View Full Version : Shock Market

24-01-2003, 08:55 PM

24-01-2003, 10:20 PM
I've been investing for a while now, and recently bought a few shares in Barclays. I personally beleve there are bargains out there, but the whole Iraq issue, more the talk of war, when it is and how long it is, is making matters worse. If you do want to invest now, I would say invest 'a little', i.e. don't put all your savings. Also track a few shares, see how they do, then decide. Whatever you choose, Good Luck!

24-01-2003, 10:22 PM
Hello Paul,
Investing in market shares (plcs) always carries a risk.

Risk very much depends on which share you are interested in, the sector they are into, their market capatalisation (combined value of all shares owned), the economic cycle etc.....

Sorry this is a really useless answer but......
As to whether it is as risky as starting a business depends on the business you're starting, and the share you're buying!

If you are investing in a large company, regularly taking in cash, sales have been rising for ages, the price is not too volatile (smoothly increasing with respect to the market) is is much lower risk that starting a new business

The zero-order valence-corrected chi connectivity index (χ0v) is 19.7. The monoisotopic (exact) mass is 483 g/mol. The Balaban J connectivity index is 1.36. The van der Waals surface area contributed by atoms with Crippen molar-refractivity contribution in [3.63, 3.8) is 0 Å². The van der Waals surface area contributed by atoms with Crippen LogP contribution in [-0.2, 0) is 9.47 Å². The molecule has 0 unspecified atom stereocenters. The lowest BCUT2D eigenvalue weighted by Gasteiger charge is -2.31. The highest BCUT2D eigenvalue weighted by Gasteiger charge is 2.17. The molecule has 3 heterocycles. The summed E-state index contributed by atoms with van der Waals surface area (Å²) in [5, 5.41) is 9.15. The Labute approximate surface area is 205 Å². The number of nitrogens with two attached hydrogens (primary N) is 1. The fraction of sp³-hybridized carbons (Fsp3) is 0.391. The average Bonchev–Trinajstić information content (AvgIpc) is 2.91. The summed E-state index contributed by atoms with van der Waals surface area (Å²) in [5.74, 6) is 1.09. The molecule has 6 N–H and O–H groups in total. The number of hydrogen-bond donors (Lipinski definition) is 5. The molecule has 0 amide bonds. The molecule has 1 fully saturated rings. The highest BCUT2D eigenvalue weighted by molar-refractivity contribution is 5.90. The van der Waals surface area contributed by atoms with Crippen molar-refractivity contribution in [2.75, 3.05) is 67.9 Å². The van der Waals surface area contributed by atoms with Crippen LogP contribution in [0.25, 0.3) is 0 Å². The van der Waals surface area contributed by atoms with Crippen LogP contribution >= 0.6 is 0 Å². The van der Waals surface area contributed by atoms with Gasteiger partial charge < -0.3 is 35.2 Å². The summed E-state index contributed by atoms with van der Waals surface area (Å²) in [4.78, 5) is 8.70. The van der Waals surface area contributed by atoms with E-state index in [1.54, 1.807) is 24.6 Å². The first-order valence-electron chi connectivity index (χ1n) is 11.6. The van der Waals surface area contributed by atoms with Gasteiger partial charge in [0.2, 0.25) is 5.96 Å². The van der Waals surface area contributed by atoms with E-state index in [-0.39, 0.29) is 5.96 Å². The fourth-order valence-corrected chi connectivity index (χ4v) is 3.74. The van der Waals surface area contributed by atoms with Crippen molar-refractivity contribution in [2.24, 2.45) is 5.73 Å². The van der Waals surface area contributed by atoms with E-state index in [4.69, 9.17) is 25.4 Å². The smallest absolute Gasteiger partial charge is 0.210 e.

If you are buying an AIM listed company (alternative investment market- young companies with speculative growth) it is extreamly risky


24-01-2003, 10:59 PM
I recently invested in shares and bought tesco at £1.80 i believe it is a stonge company and it,s share price undervalued i also am considering barclays to add to my portfoil i am also interested in ishares and buy across the whole index i have started to invest money in the market slowly wish you all the best with your barclays shares and hope you make lots of money good luck

25-01-2003, 04:23 AM

Yeah, I have Just bought some Legal and General Shares at 75p. They Look good value to me!

The general market is being hit at the moment. Good shares and bad shares are going down.

But! They must go up some time. the point is when. It is like catching a falling knife. My plan is to invest for the next three to five years so hopefully that will be okay.

Only time will tell.

As for percived ridk of this compared to your own business.

I think the stock market is lesss risky. You should only invest what you can afford to lose. But, with your own business, there is the emotional factor to consider.

At what point are you going to call it a day. It is like a baby to most of us. We would not want to see it die! But, commercial reality should prevail.


25-01-2003, 12:14 PM

I am an investor in the stock market.

The only way I got into it was due to me selling a couple domain names when the market was strong for them, I made £16,000 so I invested into strong companies that for some reason or another, their price has fallen dramatically. Then I invested and made money that way. Its all about research, do you research and wait until you think itís the right moment to invest in that company.